There is only so much one can learn in 3 years of a Family Practice Residency. Family Practice is one of the most challenging fields of medicine because it requires you to be competent in pediatrics, ob/gyn, adult medicine, and all subspecialities associated with them. Despite a great training experience at the Valley Baptist Family Practice Residency Program, pediatric neurosurgery wasn't something I got a lot of experience in. Today, was a day where I wished a knew a lot more about kids, neurosurgery, and radiology.
This kid is about 3-4 months old and has this misshapen head. I was quite surprised when I first looked at him. He has an obvious abnormality of the bones of the skull, but what exactly, I am not sure. I got this Xray and it shows overriding bones, but not sure if this is craniosynosytosis or something else. Craniosynosytosis is something I did learn about in residency and the only thing I would know to put in my differential. However, it is where the sutures are fused and so the brain doesn't have room to grow, but this doesn't quite seem like that. But then again, I can be wrong.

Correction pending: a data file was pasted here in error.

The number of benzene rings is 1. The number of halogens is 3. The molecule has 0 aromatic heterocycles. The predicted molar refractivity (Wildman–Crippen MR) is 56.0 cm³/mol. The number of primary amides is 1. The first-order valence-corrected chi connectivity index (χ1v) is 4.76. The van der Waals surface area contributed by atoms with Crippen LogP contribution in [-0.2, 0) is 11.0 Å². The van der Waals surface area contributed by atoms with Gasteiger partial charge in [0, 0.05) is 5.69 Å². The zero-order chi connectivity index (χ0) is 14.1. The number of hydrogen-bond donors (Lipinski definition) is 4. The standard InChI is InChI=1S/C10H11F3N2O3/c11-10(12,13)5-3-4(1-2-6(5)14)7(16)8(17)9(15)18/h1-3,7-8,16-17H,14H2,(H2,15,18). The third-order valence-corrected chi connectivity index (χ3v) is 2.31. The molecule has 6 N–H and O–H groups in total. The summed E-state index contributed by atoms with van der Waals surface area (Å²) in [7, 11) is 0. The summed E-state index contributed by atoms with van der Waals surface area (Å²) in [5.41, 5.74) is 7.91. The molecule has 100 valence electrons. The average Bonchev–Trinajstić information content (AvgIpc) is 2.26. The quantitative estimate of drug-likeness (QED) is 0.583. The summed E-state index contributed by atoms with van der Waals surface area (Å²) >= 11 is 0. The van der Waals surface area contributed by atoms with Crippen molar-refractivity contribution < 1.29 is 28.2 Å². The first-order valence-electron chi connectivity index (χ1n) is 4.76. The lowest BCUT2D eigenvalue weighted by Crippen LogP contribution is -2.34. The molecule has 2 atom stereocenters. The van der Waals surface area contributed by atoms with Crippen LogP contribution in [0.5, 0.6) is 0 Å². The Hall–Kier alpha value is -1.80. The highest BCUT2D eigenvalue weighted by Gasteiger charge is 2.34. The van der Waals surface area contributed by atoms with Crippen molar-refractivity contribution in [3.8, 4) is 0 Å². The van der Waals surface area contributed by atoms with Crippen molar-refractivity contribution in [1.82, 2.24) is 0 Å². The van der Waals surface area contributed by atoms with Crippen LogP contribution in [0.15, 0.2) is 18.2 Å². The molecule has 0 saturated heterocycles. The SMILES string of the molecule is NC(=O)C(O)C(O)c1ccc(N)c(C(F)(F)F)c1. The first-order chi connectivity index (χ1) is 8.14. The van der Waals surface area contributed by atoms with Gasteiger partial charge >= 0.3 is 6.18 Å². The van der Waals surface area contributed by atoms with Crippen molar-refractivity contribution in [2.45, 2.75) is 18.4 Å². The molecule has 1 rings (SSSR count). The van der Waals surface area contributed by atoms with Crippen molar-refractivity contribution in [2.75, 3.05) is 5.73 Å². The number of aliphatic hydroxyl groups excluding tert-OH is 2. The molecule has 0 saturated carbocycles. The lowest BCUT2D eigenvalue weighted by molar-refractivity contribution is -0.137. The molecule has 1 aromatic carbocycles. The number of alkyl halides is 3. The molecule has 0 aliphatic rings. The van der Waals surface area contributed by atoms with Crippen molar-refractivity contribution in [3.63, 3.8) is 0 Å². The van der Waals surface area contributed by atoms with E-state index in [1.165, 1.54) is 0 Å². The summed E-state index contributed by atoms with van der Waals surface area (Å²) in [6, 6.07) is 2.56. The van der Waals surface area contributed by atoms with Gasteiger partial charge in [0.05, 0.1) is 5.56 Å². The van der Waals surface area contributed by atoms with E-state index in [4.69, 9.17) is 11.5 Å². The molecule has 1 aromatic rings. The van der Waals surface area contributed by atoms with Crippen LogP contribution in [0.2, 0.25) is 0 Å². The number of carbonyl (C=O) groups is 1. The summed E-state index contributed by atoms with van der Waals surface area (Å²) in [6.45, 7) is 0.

Another pt today was a baby of about 5 months old, who otherwise is developing normally, but has this swelling of the back of her head since birth. I had seen this previously in a 8 yo girl, or what looked similar. I knew enough to get a skull film to look for a defect and I tried to US it to see if I saw a defect or anything in it, but it seemed okay to me. However, this is only the 2nd time I have ever seen an ultrasound of an occiptal mass, so I am not sure I am highly qualified to say it looks okay. Again, my differential is not that large. (In medicine, the size of one's differential often shows how much one knows or doesn't know about a certain problem or condition. Obviously in these 2 instances, I know very little.) I have heard of an encephalocele, as we talked about it the 1st time I saw a pt with this, but that is about all I know it could be. An encephalocele is where some of the brain and meninges are herniated through the skull where a cranial meningocele is just the meninges. So it seems like it maybe just a cranial meningocele, but not really sure.
Cases like this are a great reminder of my own limitations. There is a lot I know about medicine, but SO MUCH more I don't know. I am thankful for my colleagues, both here and in the States, who continue to teach me, help me learn what I don't know, and answer all my questions. I am thankful for the Great Physician, who knows all our sicknesses and deformities and is able to heal us from it all by using doctors or not.